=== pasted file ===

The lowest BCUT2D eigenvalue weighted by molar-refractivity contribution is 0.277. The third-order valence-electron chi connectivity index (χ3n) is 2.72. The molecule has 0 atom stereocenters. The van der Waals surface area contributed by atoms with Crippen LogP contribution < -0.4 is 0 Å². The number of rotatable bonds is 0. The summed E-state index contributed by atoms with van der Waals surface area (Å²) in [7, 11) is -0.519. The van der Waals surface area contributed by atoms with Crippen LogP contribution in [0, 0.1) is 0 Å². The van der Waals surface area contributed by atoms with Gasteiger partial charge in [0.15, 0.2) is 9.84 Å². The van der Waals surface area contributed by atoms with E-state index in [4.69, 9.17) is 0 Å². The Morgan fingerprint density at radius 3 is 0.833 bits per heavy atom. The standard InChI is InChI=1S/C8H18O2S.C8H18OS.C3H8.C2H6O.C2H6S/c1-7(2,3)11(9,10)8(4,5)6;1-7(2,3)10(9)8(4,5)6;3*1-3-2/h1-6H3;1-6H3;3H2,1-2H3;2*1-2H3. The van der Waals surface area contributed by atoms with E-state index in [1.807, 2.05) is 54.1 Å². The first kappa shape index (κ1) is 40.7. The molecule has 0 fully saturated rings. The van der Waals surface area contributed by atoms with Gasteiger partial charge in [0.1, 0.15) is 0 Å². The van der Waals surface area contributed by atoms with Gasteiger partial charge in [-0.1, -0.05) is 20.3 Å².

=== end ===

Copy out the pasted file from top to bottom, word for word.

The lowest BCUT2D eigenvalue weighted by molar-refractivity contribution is 0.277. The third-order valence-electron chi connectivity index (χ3n) is 2.72. The molecule has 0 atom stereocenters. The van der Waals surface area contributed by atoms with Crippen LogP contribution < -0.4 is 0 Å². The number of rotatable bonds is 0. The summed E-state index contributed by atoms with van der Waals surface area (Å²) in [7, 11) is -0.519. The van der Waals surface area contributed by atoms with Crippen LogP contribution in [0, 0.1) is 0 Å². The van der Waals surface area contributed by atoms with Gasteiger partial charge in [0.15, 0.2) is 9.84 Å². The van der Waals surface area contributed by atoms with E-state index in [4.69, 9.17) is 0 Å². The Morgan fingerprint density at radius 3 is 0.833 bits per heavy atom. The standard InChI is InChI=1S/C8H18O2S.C8H18OS.C3H8.C2H6O.C2H6S/c1-7(2,3)11(9,10)8(4,5)6;1-7(2,3)10(9)8(4,5)6;3*1-3-2/h1-6H3;1-6H3;3H2,1-2H3;2*1-2H3. The van der Waals surface area contributed by atoms with E-state index in [1.807, 2.05) is 54.1 Å². The first kappa shape index (κ1) is 40.7. The molecule has 0 fully saturated rings. The van der Waals surface area contributed by atoms with Gasteiger partial charge in [0.1, 0.15) is 0 Å². The van der Waals surface area contributed by atoms with Gasteiger partial charge in [-0.1, -0.05) is 20.3 Å².